Fagan, Bonaventure (1980) A survey of writing practices in English, mathematics, social studies, science, and religious education in high schools, grades VII-XI, of Newfoundland & Labrador. Masters thesis, Memorial University of Newfoundland.
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Writing is more than the automatic implementation of a series of discrete skills. Rather, it is an active relationship of mind, language and pen. The more one uses the pen, the more is one’s thought fostered through the written word. One very large active body of writers comprises the students who attend high school. -- The purpose of this thesis was to describe the ways in which high school teachers and students use writing as part of the instructional programme in English, Mathematics, Social Studies, Science, and Religious Education. Examination of the raw data provided by teachers and students revealed that while there are a variety of uses to which writing is put in Newfoundland high schools, not all foster the development of student thought. -- Data was collected through the use of tightly-structured questionnaires and open-ended interview questions in a replication of studies by Dan Donlan and Nancy McGee in the United States. -- A seventy percent return of the teacher questionnaires generally supported the findings of Donlan and McGee. Of the four areas producing different results, three (length of assignments, the method of teaching writing, and the question of responsibility for teaching writing) may be said to be positive and encouraging signs of the use of writing in Newfoundland schools. -- The teacher interviews indicated that teachers in all subject areas (1) considered the ability to write a very important and necessary skill, (2) expected students to use writing as a means of processing new information, (3) thought students wrote best when given time and guidance, (4) felt strongly about the need for a school language policy, and (5) found textbook assignments less than adequate. -- Analysis of the student surveys and interviews with first year Memorial University students revealed that writing techniques such as rewriting and revision had not been used much in their high school years. Note taking and outlining had been used, with testing and teacher insistence being the major motivators. Students were more concerned with writing now that they were university students than they had been while attending high school. -- Recommendations arising from the study were directed to three groups: i) provincial educational bodies; ii) local school districts; and iii) high schools. Some of these recommendations were: -- 1. the establishment of professional and academic courses devoted exclusively to writing; -- 2. the provincial adoption of a “Language Across the Curriculum” policy; -- 3. the development of an inservice programme with the aim of fostering greater student cognitive and affective growth; -- 4. the promotion of local research; -- 5. the adoption by schools of their own language policy for all teachers; and -- 6. the need to increase student writing activity. -- This investigation concludes that, while there are areas needed for immediate attention in writing in Newfoundland high schools, there is much to be optimistic about. In particular, the attitude of teachers towards a common responsibility for teaching writing indicates their willingness to face the challenge of fostering this skill.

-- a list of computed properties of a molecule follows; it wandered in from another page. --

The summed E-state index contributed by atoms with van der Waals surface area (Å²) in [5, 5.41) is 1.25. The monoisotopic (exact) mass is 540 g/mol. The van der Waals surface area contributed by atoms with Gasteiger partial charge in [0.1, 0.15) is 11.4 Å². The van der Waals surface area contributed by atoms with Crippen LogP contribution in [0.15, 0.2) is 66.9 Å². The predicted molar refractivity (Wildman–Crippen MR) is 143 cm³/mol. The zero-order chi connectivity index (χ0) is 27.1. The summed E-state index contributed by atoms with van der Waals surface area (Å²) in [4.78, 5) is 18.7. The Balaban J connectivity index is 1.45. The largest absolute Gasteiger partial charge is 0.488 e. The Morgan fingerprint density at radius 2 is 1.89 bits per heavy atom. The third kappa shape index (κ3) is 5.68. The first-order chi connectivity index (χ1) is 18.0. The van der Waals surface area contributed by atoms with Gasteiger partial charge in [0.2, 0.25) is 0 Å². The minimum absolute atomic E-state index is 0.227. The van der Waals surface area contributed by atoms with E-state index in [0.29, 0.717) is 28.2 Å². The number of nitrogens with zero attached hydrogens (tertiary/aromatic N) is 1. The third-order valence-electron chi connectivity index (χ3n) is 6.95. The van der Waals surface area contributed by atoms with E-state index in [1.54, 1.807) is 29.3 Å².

|Item Type:||Thesis (Masters)|
|Additional Information:||Bibliography: leaves 116-122|
|Department(s):||Education, Faculty of|
|Library of Congress Subject Heading:||English language--Composition and exercises; Report writing|
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